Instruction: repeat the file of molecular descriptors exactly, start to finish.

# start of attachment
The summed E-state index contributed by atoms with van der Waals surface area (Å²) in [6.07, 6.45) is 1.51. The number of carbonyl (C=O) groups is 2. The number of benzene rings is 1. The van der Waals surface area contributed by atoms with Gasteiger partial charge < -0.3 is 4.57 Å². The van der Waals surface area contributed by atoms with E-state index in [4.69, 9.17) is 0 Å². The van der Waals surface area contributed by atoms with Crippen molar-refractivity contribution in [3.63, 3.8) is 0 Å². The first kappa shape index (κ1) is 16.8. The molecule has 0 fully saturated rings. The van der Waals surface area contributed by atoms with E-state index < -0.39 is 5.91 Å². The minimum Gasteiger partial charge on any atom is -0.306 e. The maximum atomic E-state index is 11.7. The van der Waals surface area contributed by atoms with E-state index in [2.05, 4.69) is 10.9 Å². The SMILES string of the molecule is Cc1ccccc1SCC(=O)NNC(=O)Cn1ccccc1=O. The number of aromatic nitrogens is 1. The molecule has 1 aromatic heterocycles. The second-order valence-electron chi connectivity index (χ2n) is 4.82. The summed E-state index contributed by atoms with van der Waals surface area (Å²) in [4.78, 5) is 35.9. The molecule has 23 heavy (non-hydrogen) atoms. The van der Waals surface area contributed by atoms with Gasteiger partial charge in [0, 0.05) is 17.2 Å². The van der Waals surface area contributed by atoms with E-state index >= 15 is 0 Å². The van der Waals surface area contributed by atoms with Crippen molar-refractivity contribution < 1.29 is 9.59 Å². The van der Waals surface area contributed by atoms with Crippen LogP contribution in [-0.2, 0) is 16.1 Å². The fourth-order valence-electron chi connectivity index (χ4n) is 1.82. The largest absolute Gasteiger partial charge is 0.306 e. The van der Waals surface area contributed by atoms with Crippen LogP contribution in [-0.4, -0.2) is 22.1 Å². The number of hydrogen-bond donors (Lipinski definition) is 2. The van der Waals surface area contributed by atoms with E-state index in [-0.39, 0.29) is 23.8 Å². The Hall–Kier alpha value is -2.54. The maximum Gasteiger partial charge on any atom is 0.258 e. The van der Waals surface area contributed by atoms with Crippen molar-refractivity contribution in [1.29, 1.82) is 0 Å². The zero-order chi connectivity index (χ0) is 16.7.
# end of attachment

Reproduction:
The summed E-state index contributed by atoms with van der Waals surface area (Å²) in [6.07, 6.45) is 1.51. The number of carbonyl (C=O) groups is 2. The number of benzene rings is 1. The van der Waals surface area contributed by atoms with Gasteiger partial charge < -0.3 is 4.57 Å². The van der Waals surface area contributed by atoms with E-state index in [4.69, 9.17) is 0 Å². The van der Waals surface area contributed by atoms with Crippen molar-refractivity contribution in [3.63, 3.8) is 0 Å². The first kappa shape index (κ1) is 16.8. The molecule has 0 fully saturated rings. The van der Waals surface area contributed by atoms with E-state index < -0.39 is 5.91 Å². The minimum Gasteiger partial charge on any atom is -0.306 e. The maximum atomic E-state index is 11.7. The van der Waals surface area contributed by atoms with E-state index in [2.05, 4.69) is 10.9 Å². The SMILES string of the molecule is Cc1ccccc1SCC(=O)NNC(=O)Cn1ccccc1=O. The number of aromatic nitrogens is 1. The molecule has 1 aromatic heterocycles. The second-order valence-electron chi connectivity index (χ2n) is 4.82. The summed E-state index contributed by atoms with van der Waals surface area (Å²) in [4.78, 5) is 35.9. The molecule has 23 heavy (non-hydrogen) atoms. The van der Waals surface area contributed by atoms with Gasteiger partial charge in [0, 0.05) is 17.2 Å². The van der Waals surface area contributed by atoms with E-state index >= 15 is 0 Å². The van der Waals surface area contributed by atoms with Crippen molar-refractivity contribution < 1.29 is 9.59 Å². The van der Waals surface area contributed by atoms with Crippen LogP contribution in [-0.2, 0) is 16.1 Å². The fourth-order valence-electron chi connectivity index (χ4n) is 1.82. The largest absolute Gasteiger partial charge is 0.306 e. The van der Waals surface area contributed by atoms with Crippen LogP contribution in [-0.4, -0.2) is 22.1 Å². The number of hydrogen-bond donors (Lipinski definition) is 2. The van der Waals surface area contributed by atoms with E-state index in [-0.39, 0.29) is 23.8 Å². The Hall–Kier alpha value is -2.54. The maximum Gasteiger partial charge on any atom is 0.258 e. The van der Waals surface area contributed by atoms with Crippen molar-refractivity contribution in [1.29, 1.82) is 0 Å². The zero-order chi connectivity index (χ0) is 16.7.